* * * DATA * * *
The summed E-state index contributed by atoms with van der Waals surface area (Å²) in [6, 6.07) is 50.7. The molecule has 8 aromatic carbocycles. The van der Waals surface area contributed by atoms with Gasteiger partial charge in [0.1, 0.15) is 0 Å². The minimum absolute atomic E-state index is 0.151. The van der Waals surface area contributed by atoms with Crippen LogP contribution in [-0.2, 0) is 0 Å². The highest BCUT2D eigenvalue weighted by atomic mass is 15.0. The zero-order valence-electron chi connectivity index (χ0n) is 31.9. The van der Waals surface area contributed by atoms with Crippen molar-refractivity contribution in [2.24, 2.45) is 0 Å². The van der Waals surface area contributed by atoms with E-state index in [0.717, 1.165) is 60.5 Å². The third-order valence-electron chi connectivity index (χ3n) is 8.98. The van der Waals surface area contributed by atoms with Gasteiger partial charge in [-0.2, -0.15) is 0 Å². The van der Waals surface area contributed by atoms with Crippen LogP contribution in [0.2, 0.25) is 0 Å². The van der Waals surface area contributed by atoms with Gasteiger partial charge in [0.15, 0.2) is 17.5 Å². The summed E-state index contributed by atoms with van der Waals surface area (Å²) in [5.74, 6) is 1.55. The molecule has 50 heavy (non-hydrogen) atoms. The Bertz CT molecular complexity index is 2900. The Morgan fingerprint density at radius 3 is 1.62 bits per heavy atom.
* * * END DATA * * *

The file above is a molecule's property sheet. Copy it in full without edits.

The summed E-state index contributed by atoms with van der Waals surface area (Å²) in [6, 6.07) is 50.7. The molecule has 8 aromatic carbocycles. The van der Waals surface area contributed by atoms with Gasteiger partial charge in [0.1, 0.15) is 0 Å². The minimum absolute atomic E-state index is 0.151. The van der Waals surface area contributed by atoms with Crippen LogP contribution in [-0.2, 0) is 0 Å². The highest BCUT2D eigenvalue weighted by atomic mass is 15.0. The zero-order valence-electron chi connectivity index (χ0n) is 31.9. The van der Waals surface area contributed by atoms with Crippen molar-refractivity contribution in [2.24, 2.45) is 0 Å². The van der Waals surface area contributed by atoms with E-state index in [0.717, 1.165) is 60.5 Å². The third-order valence-electron chi connectivity index (χ3n) is 8.98. The van der Waals surface area contributed by atoms with Gasteiger partial charge in [-0.2, -0.15) is 0 Å². The van der Waals surface area contributed by atoms with Crippen LogP contribution in [0.2, 0.25) is 0 Å². The van der Waals surface area contributed by atoms with Gasteiger partial charge in [0.15, 0.2) is 17.5 Å². The summed E-state index contributed by atoms with van der Waals surface area (Å²) in [5.74, 6) is 1.55. The molecule has 50 heavy (non-hydrogen) atoms. The Bertz CT molecular complexity index is 2900. The Morgan fingerprint density at radius 3 is 1.62 bits per heavy atom.